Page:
In 1843, a man named Charles Dickens wrote what went on to be one of the most famous holiday tales of all time: A Christmas Carol. This ghostly tale follows the iconic character Ebenezer Scrooge, who wakes in the middle of the night on Christmas Eve, only to be greeted by three ghosts: the ghost of Christmas past, the ghost of Christmas present, and the ghost of Christmas future. It’s a marriage of the gothic and the sentimental: a warning to never forget who we are or from where we’ve come, to consider others and how our actions affect them, and to choose kindness every time. It’s a reminder that our own horrors can be an opportunity to grow.

Perhaps you’ve read the book (or watched one of the many cinematic adaptations) and wondered at the idea of ghostly stories for Christmas cheer. It seems odd, the idea of sharing chilling tales around a time of year that is about family and memories and warm, crackling fires. Odder still, perhaps, if you celebrate the original tradition of Christmas and the birth of a man who would go on to change the world forever.

But not so very long ago, supernatural tales of terror were not an oddity, but rather deeply steeped into the culture of the season.

A Centuries-Old Tradition

For most of the 1800s, the Christmas season was inextricably linked to ghosts and apparitions. In the 1891 collection, Told After Supper, Jerome K. writes, “Whenever five or six English-speaking people meet round a fire on Christmas Eve, they start telling each other ghost stories. Nothing satisfies us on Christmas Eve but to hear each other tell authentic anecdotes about spectres. It is a genial, festive season, and we love to muse upon graves, and dead bodies, and murders, and blood.”

It is a genial, festive season, and we love to muse upon graves, and dead bodies, and murders, and blood.

Even Shakespeare himself hails the tradition! “A sad tale’s best for winter,” Mamillius proclaims in Shakespeare’s The Winter’s Tale: “I have one. Of sprites and goblins.”

A Frog, A Pig, and the Supernatural

I will fully confess that as a child, my first exposure to A Christmas Carol came courtesy of The Muppets. (Yes, I know. Judge me all you want.) There was something chilling and mysterious about the story, even when told through the eyes of a frog and a pig, and I will admit that I was hooked from an early age. There has always been something about the supernatural, particularly of the ghostly and spirit world, that speaks to me on a deep level. So it is no surprise to me now, as an adult a little more in tune with myself, to realize that there was a reason the Grinch was my favorite Christmas character and A Christmas Carol was my favorite tale.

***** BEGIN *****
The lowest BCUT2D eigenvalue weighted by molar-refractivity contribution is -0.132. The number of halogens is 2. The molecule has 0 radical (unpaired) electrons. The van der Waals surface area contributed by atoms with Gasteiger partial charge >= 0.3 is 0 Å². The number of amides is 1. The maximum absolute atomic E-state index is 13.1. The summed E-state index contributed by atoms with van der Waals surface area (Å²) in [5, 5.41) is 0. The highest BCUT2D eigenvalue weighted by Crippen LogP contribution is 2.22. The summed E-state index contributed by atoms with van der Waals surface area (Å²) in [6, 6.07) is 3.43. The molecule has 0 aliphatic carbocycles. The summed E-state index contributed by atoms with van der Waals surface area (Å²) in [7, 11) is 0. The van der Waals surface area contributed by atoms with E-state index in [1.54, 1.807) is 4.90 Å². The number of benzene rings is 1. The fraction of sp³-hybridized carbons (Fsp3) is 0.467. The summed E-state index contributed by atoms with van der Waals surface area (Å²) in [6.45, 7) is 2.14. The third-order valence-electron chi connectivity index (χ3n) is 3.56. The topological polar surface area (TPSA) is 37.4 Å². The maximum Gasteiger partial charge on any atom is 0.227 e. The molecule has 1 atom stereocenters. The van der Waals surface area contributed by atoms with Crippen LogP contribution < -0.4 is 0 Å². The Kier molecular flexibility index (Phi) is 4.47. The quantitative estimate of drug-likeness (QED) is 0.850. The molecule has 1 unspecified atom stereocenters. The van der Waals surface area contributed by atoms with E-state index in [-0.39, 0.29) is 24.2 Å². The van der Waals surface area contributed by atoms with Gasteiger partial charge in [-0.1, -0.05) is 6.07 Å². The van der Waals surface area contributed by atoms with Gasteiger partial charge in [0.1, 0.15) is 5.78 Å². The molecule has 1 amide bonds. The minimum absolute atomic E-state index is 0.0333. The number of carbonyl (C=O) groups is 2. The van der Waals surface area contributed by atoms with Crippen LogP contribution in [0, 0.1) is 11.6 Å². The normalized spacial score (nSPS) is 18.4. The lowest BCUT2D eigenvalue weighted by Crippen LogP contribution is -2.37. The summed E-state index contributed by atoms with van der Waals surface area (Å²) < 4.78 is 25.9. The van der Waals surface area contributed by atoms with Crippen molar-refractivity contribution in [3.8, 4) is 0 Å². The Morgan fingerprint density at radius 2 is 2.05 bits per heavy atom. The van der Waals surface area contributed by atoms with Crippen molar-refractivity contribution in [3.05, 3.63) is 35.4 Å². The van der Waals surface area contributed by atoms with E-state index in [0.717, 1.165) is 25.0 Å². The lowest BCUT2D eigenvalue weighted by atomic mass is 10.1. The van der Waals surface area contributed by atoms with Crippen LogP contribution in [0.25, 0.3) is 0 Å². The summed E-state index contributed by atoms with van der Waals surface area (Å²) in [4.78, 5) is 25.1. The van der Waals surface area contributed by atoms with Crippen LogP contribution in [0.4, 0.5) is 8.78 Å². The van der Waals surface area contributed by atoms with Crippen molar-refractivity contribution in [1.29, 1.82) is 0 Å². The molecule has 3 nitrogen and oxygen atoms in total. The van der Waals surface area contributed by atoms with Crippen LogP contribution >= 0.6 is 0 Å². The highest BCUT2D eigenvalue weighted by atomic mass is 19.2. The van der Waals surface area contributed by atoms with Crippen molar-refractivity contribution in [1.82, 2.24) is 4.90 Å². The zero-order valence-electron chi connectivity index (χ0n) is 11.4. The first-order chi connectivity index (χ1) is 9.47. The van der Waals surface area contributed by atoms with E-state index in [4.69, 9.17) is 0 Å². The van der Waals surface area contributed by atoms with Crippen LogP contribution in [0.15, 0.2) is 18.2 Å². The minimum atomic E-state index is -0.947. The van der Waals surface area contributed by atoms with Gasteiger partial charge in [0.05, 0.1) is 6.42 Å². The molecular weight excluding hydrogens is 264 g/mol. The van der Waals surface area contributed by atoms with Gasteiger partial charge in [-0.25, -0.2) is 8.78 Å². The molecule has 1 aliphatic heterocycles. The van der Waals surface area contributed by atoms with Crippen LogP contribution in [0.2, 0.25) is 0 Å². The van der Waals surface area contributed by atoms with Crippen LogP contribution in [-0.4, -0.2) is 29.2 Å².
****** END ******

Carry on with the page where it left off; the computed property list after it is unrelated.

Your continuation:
Aside: My next confession is that I’ve fully dived into geriatric territory and begun to collect the Dickens’ Village pieces by Department 56. I absolutely adore having the haunting tale set up as a merry little snow-kissed town in my living room. There is something enigmatic about it, and it delights my dark little heart. But I digress…

As a lover of the supernatural, I am naturally drawn to this time of year: so much lore, mystery, and wonder to be associated with the changing from autumn to winter, with Christmas, with Yuletide carols being sung by a fire, and scary ghost stories and tales of the glories of Christmases long, long ago (you never really thought about that lyric before, did you?). We light candles and read stories, we sing songs and bake goodies. Images of flickering fires and warm glowing lights dance in our minds. What a magical season!

Our Own Ghosts

But Christmas is also a time to remember the past: loved ones we’ve lost, family we can no longer be with, and even our youth is a cherished part of what makes Christmas so special. Don’t we all long for a Christmas “like it used to be?” Don’t we all think of pumpkin pie “the way momma would have made it?” Or perhaps we keep the fragile salt dough ornaments our grandchildren made in kindergarten, or the tattered stockings grandmother hand-pieced together. We probably get in arguments over who truly has great-grandmother’s roll recipe, or who makes them the most like she did.

I suppose when you think about it, the telling of tales of Christmases-past, the sharing of stories of loved ones long gone, even the reading of the story of a virgin who couldn’t find room in the inn is not so strange for the season after all. We’re visiting our ghosts, paying them homage, and celebrating their legacy.

Makes me love Christmas even more.

Image Credit: Scrooge’s Third Visitor — John Leech, 1843 (Wikimedia Commons)